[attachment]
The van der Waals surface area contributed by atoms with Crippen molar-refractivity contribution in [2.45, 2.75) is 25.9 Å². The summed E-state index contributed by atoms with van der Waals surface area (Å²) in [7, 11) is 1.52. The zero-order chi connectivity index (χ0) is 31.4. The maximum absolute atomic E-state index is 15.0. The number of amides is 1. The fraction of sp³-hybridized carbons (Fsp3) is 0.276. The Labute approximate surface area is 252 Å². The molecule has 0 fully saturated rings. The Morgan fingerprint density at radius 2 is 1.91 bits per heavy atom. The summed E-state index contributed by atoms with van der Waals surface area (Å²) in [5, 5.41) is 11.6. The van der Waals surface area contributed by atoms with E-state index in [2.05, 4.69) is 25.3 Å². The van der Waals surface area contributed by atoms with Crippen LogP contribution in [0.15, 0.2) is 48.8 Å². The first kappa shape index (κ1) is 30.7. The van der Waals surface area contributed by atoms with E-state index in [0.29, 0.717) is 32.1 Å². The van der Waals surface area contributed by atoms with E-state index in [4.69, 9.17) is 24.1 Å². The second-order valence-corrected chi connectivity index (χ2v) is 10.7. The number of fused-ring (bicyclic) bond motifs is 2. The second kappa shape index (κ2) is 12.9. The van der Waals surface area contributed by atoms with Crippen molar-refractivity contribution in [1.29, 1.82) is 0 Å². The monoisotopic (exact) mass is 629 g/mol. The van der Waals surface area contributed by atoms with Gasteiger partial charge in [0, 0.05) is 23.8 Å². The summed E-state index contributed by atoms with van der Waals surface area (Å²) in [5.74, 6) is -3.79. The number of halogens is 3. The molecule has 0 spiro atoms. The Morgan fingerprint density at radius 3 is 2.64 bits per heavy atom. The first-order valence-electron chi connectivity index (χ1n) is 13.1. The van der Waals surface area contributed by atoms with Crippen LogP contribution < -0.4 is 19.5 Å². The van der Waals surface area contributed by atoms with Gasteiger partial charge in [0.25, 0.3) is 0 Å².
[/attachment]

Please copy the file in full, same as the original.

The van der Waals surface area contributed by atoms with Crippen molar-refractivity contribution in [2.45, 2.75) is 25.9 Å². The summed E-state index contributed by atoms with van der Waals surface area (Å²) in [7, 11) is 1.52. The zero-order chi connectivity index (χ0) is 31.4. The maximum absolute atomic E-state index is 15.0. The number of amides is 1. The fraction of sp³-hybridized carbons (Fsp3) is 0.276. The Labute approximate surface area is 252 Å². The molecule has 0 fully saturated rings. The Morgan fingerprint density at radius 2 is 1.91 bits per heavy atom. The summed E-state index contributed by atoms with van der Waals surface area (Å²) in [5, 5.41) is 11.6. The van der Waals surface area contributed by atoms with E-state index in [2.05, 4.69) is 25.3 Å². The van der Waals surface area contributed by atoms with Crippen LogP contribution in [0.15, 0.2) is 48.8 Å². The first kappa shape index (κ1) is 30.7. The van der Waals surface area contributed by atoms with E-state index in [0.29, 0.717) is 32.1 Å². The van der Waals surface area contributed by atoms with E-state index in [4.69, 9.17) is 24.1 Å². The second-order valence-corrected chi connectivity index (χ2v) is 10.7. The number of fused-ring (bicyclic) bond motifs is 2. The second kappa shape index (κ2) is 12.9. The van der Waals surface area contributed by atoms with Crippen molar-refractivity contribution in [1.29, 1.82) is 0 Å². The monoisotopic (exact) mass is 629 g/mol. The van der Waals surface area contributed by atoms with Gasteiger partial charge in [0, 0.05) is 23.8 Å². The summed E-state index contributed by atoms with van der Waals surface area (Å²) in [5.74, 6) is -3.79. The number of halogens is 3. The molecule has 0 spiro atoms. The Morgan fingerprint density at radius 3 is 2.64 bits per heavy atom. The first-order valence-electron chi connectivity index (χ1n) is 13.1. The van der Waals surface area contributed by atoms with Crippen LogP contribution < -0.4 is 19.5 Å². The van der Waals surface area contributed by atoms with Gasteiger partial charge in [0.25, 0.3) is 0 Å².